Out of a sample of 21 - 13 didnt really have a response as to why they had updated it to the overlay. Those 13 said that they did it because their friends had done it. Obviously, to get them to be as open on this subject, I havent condemned them!

One of the 13 also asked me if muslims had anything to do with Islam and asked me to explain what all the conflict was about.

There are many people on facebook who have not truly made an educated and truly conscious decision - other than to follow the herd - to deliver an emotive and reasoned 'solidarity' message.

To me that demeans it completely.

Facebook posts and profile changes do not count for me as meaningful activism or political statement. To me it really is a repository for trends to which around 50% of responses can be disregarded.

Your status change may be meaningful to you, but to a large %, it really is just the next trend.



posted on Nov, 16 2015 @ 11:22 AM
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a reply to: selfharmonise

So.... would you be thinking the same way if you knew someone who died in the Paris attacks?

I doubt it very much. Something tells me you would change your avatar to the French Flag and the rest of you on this Thread who have been saying and thinking similar stuff.



posted on Nov, 16 2015 @ 11:50 AM
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Interesting article in the Independent:
Got a French flag on your Facebook profile picture? Congratulations on your corporate white supremacy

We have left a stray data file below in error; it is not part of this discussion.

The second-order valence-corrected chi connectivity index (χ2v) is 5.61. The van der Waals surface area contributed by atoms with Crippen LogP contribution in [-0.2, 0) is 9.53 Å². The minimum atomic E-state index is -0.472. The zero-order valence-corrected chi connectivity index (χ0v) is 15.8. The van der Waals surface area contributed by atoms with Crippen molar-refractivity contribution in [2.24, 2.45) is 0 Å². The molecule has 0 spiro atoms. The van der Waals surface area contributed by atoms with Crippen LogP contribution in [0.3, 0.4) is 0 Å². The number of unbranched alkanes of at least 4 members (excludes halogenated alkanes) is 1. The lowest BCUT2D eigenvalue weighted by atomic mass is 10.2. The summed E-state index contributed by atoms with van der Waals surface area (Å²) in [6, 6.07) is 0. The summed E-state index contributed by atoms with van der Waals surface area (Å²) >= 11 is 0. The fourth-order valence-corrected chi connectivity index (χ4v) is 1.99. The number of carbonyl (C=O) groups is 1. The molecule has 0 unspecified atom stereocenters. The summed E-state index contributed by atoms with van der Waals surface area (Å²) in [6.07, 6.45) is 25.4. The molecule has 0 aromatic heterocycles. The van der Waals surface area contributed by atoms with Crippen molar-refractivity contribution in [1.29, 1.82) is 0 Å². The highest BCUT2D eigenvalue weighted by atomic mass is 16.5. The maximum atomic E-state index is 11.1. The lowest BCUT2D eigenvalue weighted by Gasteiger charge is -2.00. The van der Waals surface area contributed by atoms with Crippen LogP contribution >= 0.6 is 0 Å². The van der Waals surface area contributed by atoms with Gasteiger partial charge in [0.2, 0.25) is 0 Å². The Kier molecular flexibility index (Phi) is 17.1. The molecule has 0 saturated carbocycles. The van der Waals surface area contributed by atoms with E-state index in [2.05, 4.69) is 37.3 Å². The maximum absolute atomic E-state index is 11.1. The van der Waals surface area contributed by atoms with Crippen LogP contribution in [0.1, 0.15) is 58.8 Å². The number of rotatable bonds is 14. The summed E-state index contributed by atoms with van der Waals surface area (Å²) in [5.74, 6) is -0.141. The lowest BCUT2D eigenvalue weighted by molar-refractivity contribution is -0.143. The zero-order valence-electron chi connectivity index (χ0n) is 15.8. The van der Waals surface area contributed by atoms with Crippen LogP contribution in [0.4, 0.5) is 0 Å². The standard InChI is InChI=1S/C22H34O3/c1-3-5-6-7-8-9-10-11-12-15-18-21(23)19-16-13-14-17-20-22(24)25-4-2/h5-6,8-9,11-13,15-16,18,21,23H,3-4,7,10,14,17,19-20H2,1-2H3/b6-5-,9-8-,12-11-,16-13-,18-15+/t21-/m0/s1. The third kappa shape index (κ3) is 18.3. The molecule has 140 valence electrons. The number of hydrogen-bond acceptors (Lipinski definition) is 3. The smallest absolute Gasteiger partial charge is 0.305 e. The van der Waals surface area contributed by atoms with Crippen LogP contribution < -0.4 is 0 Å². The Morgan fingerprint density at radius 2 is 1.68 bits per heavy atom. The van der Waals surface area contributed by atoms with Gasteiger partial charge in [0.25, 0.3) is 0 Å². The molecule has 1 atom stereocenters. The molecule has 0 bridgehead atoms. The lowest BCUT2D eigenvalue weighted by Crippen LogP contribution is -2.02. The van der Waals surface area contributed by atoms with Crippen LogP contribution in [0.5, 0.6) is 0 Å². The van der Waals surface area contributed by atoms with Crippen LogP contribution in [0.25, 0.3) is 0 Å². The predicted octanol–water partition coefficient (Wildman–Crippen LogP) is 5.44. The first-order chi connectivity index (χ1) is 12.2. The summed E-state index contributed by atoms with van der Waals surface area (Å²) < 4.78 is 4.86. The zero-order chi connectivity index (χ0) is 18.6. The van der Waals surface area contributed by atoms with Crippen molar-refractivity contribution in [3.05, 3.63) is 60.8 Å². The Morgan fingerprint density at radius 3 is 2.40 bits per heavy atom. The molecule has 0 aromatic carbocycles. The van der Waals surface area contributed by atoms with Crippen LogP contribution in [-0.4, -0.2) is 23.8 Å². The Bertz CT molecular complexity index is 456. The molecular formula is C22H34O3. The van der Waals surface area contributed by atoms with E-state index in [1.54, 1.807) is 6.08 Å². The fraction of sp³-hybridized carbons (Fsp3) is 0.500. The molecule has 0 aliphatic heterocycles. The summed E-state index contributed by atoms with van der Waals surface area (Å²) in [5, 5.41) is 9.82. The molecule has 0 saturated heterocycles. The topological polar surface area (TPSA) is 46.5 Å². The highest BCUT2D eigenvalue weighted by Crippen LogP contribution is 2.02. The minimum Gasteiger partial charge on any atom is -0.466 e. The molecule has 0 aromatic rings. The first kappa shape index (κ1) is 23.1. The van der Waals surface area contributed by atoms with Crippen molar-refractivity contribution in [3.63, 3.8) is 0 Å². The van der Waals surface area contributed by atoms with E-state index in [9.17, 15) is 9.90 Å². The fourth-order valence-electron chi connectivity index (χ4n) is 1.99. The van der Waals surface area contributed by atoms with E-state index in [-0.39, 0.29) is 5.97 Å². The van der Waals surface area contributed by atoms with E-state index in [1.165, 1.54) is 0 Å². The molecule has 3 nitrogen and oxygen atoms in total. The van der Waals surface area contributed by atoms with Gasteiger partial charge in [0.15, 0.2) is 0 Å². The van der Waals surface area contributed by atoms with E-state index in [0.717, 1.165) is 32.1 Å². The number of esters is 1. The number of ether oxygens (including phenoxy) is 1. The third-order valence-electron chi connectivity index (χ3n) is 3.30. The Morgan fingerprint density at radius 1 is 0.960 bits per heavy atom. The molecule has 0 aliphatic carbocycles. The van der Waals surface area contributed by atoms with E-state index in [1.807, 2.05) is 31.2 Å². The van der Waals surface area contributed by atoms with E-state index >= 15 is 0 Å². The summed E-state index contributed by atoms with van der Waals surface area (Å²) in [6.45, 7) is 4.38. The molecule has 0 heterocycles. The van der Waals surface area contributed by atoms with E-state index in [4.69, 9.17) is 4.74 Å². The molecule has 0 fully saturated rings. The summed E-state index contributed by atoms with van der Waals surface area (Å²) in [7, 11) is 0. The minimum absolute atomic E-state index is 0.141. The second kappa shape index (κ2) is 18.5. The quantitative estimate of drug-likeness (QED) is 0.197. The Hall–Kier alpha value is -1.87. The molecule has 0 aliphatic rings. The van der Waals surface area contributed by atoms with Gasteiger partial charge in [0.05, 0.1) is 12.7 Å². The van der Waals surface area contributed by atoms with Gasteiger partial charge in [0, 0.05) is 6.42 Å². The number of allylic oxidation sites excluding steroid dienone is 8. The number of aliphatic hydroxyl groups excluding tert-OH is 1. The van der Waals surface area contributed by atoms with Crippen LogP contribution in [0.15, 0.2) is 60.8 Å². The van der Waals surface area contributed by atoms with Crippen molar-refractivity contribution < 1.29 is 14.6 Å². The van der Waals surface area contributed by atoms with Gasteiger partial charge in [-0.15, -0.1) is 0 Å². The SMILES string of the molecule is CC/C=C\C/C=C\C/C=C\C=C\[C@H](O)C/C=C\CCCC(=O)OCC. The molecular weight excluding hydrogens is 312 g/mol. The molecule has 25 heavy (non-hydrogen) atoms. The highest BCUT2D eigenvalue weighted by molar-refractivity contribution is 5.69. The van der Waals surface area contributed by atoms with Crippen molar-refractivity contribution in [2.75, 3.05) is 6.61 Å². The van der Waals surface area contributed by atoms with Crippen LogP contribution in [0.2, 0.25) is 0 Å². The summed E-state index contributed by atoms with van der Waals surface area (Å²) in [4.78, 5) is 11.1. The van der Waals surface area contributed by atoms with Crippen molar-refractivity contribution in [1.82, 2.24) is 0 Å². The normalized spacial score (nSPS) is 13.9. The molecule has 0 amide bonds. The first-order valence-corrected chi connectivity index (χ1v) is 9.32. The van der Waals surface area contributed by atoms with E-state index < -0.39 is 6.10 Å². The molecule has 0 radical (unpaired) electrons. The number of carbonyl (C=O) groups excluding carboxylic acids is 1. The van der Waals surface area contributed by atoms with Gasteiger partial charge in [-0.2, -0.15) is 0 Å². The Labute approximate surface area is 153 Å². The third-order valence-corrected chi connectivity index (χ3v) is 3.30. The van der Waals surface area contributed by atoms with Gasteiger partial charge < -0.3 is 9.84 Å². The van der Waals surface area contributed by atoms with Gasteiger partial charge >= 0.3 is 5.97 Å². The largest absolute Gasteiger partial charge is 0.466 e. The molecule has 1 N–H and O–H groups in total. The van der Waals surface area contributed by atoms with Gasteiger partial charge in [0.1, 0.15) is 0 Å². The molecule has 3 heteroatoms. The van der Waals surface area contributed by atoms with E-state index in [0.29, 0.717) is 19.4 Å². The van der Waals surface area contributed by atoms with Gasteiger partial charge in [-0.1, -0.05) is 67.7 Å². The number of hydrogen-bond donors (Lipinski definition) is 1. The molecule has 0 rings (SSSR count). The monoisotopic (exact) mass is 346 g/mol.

If you’ve been on Facebook since last Friday’s attacks in Paris, you could be forgiven for thinking you’d stumbled into the Front National’s image bank – the social media site is currently hosting a flood of French flags, applied via a function enabled by Facebook in the immediate aftermath of the attacks which is, frankly, deeply problematic.

So you want to show solidarity with France – specifically, with those killed in Paris this weekend. If you’re a British person who wants to do that because you feel sympathy and sadness for people who are brutally massacred, regardless of their nationality, then fine. I just hope that you also change your profile picture to a different country’s flag every time people are wrongly killed as the result of international conflicts – for example, during the attack on Beirut in Lebanon just the day before.


Oh, and in answer to another poster, even if I knew someone who had died in Paris on Friday it is unlikely I would be changing my profile to a French flag. I don't know anyone with the tricolour overlay on fakebook who knew someone who died. I suspect they would have posted about it if they had and not just changed their profile pic.
I also suspect the vast majority of Tricolour profile pics on all of fakebook are by people who don't actually know anyone who died there, but of course I could be wrong, I make no assertions.
edit on 16.11.2015 by grainofsand because: Typo



posted on Nov, 16 2015 @ 02:20 PM
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I'll admit, I did it. (before I saw this thread).